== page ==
Energy & Precious Metals - Weekly Review and Calendar Ahead

Another Week And Another 2019 High For Brent Amid Supportive U.S. Oil Data That Ironed Out Some Global Growth Worry.


Yet, The Real Story In Oil May Not Emerge For Another Two Weeks – Until The Trump Administration Reveals Whether It Is Renewing Sanction Waivers For Importers Of Iranian Oil And By How Much.


Pressure From Washington Is Building On Saudi Arabia To Announce A Suspension Or Ease In OPEC Production Cuts That Has Jacked Up U.S. Crude Prices By More Than 40% This Year And Led To An Even More Astonishing Jump Of Nearly 60% In Gasoline Futures. Analysts Say The More Concession The Saudis Make On Production Cuts, The Less Inclined President Trump Will Be To Renew Sanction Waivers When The Decision On Iran Comes May 2.


With Gold, Scattered Spots Of Weakness In The Global Economy Helped Fetch Bids At Around The $1,275 Support Level, Though Recapturing $1,300 Will Require A Lot More Risk Aversion.


Energy Review


Oil bulls spent the week demonstrating they had no intent letting the market’s momentum slide, emerging at session lows to buy the dips.


Yet, pushing for new meaningful highs required data pointing to better demand or a more supportive economy. And that seemed to elude them after more than three months of relying just on OPEC cuts or unplanned shortages in Venezuela, Iran and, now, Libya.


And then, there is the question of Russia’s commitment to OPEC production cuts beyond June. Moscow has resorted to mixed messaging on its future with the cartel, with some business leaders expressing worry that Russia will lose market share to the United States if the cuts were to continue. Russian oligarchs like sovereign wealth fund chief Kirill Dmitriev and oil giant Rosneft’s head Igor Sechin are openly pushing for more oil production to foster healthy competition.


Yet, President Vladimir Putin, Russia’s ultimate dealmaker, continues to assure Saudi Arabia and it is Crown Prince Mohamed bin Salman, to whom he has become an indispensable ally, that the Kremlin will do whatever it takes to support Riyadh and global oil prices.


But the Saudis may be in a tougher spot. Reuters oil columnist John Kemp said high-level discussions between Riyadh and Washington over Iranian sanctions and production policy were likely to have begun already. Trump spoke on the telephone earlier this month with the Saudi Crown Prince, who needs the U.S. president’s support as much as Putin’s to ensure the sustainability of Gulf peace and Riyadh’s dominant role in the region.


Amid such high-stakes oil politics, weekly U.S. data from the Energy Information Administration indicated that demand for the black stuff may be stabilizing after all.


The EIA said U.S. crude stockpiles fell by 1.4 million barrels last week, a tad higher than the 1.2 million-barrel drop forecast by the market. It was the first crude inventory decline in four weeks and came after non-stop builds totalling 17 million barrels.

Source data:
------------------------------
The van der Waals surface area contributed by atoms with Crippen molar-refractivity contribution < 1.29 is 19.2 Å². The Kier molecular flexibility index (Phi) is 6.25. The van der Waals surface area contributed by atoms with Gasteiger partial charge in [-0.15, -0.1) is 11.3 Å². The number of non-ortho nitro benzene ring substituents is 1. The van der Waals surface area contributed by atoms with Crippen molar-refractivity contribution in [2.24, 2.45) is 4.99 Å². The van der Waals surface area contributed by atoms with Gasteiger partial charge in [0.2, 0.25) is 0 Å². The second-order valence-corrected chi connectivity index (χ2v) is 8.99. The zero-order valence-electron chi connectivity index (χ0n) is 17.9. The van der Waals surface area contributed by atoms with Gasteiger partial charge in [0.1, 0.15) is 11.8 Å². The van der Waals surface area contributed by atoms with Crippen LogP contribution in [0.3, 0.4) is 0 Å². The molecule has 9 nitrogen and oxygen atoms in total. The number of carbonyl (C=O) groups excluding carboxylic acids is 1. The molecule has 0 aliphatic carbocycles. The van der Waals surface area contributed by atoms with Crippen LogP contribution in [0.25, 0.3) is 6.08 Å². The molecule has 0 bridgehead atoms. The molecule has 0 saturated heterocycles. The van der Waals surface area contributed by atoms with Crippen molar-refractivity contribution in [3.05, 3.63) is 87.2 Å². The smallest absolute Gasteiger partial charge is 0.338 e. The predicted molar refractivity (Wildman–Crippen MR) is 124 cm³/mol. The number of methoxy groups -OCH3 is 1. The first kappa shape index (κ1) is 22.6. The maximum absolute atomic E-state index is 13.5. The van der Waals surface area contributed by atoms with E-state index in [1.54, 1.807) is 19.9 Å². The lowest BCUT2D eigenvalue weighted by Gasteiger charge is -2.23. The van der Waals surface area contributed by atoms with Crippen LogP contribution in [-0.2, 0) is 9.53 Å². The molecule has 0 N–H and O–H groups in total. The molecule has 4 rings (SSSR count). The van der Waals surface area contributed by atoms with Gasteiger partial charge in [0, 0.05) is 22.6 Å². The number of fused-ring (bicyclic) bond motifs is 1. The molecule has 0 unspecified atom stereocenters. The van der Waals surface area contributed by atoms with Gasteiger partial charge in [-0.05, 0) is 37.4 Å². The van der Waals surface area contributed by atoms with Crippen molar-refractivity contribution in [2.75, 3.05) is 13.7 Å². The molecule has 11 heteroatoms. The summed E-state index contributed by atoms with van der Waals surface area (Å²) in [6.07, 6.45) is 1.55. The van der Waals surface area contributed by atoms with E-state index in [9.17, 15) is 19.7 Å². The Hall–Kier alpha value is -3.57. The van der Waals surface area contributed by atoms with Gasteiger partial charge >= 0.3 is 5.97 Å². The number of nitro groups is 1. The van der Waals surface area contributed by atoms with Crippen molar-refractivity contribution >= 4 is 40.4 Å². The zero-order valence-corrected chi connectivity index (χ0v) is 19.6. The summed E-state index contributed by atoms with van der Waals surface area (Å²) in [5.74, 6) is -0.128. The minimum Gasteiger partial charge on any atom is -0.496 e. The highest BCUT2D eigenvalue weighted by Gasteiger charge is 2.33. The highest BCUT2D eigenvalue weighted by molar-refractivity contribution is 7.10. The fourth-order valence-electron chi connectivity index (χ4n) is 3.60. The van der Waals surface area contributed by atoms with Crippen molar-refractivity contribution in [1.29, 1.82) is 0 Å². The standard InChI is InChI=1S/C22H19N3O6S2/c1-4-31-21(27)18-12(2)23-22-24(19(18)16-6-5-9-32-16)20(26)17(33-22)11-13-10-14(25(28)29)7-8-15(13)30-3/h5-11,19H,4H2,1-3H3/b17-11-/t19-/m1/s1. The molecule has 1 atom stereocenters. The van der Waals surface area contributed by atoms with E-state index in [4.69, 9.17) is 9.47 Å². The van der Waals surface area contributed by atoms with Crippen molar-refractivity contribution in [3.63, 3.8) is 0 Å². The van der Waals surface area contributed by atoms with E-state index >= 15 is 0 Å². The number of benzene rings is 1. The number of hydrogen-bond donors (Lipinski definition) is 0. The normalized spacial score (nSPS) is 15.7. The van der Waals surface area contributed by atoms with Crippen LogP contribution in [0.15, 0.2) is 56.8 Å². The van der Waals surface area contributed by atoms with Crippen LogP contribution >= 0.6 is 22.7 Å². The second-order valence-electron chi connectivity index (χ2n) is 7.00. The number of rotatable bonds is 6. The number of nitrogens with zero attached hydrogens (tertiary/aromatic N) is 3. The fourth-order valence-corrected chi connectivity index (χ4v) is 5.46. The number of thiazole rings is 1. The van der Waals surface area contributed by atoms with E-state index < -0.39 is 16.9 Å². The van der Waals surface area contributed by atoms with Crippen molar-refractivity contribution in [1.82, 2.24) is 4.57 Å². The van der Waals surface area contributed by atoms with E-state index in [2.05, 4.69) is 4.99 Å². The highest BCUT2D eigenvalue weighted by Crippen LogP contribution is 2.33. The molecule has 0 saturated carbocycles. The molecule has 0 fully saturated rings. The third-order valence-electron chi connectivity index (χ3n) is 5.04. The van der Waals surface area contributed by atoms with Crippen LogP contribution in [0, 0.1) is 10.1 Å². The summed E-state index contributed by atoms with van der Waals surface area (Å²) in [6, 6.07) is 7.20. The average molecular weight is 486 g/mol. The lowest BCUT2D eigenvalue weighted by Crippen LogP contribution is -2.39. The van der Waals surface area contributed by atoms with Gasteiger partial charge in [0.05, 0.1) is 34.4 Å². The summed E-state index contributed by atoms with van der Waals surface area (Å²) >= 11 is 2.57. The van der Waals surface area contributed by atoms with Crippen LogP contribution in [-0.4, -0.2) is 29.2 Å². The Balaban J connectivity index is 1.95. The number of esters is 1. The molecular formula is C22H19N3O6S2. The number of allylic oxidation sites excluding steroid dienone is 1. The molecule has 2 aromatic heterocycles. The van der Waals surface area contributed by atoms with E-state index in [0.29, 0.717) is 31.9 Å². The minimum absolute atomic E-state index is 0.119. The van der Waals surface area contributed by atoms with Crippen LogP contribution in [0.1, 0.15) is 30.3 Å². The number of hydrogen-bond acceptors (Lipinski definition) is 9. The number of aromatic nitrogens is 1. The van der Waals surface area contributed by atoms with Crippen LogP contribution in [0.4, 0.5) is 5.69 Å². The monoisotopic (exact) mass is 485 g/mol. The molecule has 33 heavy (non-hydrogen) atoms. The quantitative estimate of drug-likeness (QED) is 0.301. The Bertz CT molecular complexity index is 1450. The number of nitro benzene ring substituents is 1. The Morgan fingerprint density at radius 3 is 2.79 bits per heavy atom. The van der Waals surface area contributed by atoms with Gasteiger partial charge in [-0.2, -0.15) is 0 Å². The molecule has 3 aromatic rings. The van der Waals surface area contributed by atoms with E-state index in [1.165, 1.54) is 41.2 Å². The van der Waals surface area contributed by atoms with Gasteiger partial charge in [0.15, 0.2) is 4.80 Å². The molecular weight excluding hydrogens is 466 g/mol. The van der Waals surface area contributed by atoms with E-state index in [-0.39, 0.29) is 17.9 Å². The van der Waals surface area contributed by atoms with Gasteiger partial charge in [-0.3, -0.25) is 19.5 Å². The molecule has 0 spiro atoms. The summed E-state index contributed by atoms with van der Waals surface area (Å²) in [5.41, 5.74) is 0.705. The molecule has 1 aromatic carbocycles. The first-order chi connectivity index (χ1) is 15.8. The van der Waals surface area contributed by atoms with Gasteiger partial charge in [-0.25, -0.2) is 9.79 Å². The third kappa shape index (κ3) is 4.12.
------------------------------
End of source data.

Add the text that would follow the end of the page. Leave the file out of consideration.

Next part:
While the draw wasn’t spectacular, it could put to rest some of the uncertainty that has dogged the market over the past few weeks and help oil longs make a fresh bid for $65 WTI — a target much talked about by bulls and but one they have found elusive so far.


Refinery runs also picked up, running at 86.4% of capacity versus the previous week’s 87.7%, in a sign that gasoline-making was intensifying ahead of the peak U.S. summer driving season.


For the week, the U.S. West Texas Intermediate was up 0.8% while Brent rose 1.7%. Year to date, the U.S. benchmark showed a gain of 41% against a 34% rise for its U.K. peer. Brent also hit a 2019 high of $ 72.27 per barrel.


Energy Calendar Ahead


Tuesday, April 23


  • American Petroleum Institute Weekly Report On Oil Stockpiles.


Wednesday, April 24


  • The EIA Weekly Report On Oil Stockpiles.


Thursday, April 25


  • EIA Weekly Natural Gas Report


Friday, April 26


  • Baker Hughes Weekly Rig Count.



Precious Metals Review


The roof didn’t fall on China last week, not in the way gold bugs hoped. But neither did the Dollar Index reach towering heights, so the yellow metal lived on for another week.


Bullion and gold futures had a range-bound trading week at around the $1,270 support after hitting 2019 lows. Analysts say the precious metal has as much chance of recovering in coming days as continuing with its recent rut due to mixed fundamentals.


Some see gold breaking down to below $1,200, as investors return to the risk-on mode from the rally on Wall Street, upbeat Chinese economic data and improved consumer sentiment in Germany.


Others, like London-based Capital Economics, predict $1,400 for gold before the end of 2019, saying risk aversion will return to global markets and spur safe-haven demand in North American and European gold ETFs.


Spot gold, reflective of trades in bullion, ended the week down 1.2% after a 2019 low of $1,271.35


Gold futures for June delivery, traded on the Comex division of the New York Mercantile Exchange, finished the week down 1.5% after a four-month low at 1,270.10.


Barring the weak fundamentals for gold, there was crimped activity ahead of the Good Friday holiday.


Precious Metals Calendar Ahead


Tuesday, April 23


  • S. House Price Index (MoM) (Feb)
  • USD Services PMI (Apr)
  • S. New Home Sales (MoM) (Mar)
  • S. Richmond Manufacturing Index (Apr)
  • Eurozone Consumer Confidence (Apr)


Wednesday, April 24


  • BoJ Monetary Policy Statement


Thursday, April 25


  • S. Durable Goods Orders (MoM) (Mar)
  • S. Initial Jobless Claims


Friday, April 26


  • S. GDP (QoQ) (Q1)
  • S. Real Consumer Spending (Q1)
  • S. Michigan Consumer Sentiment (Apr)

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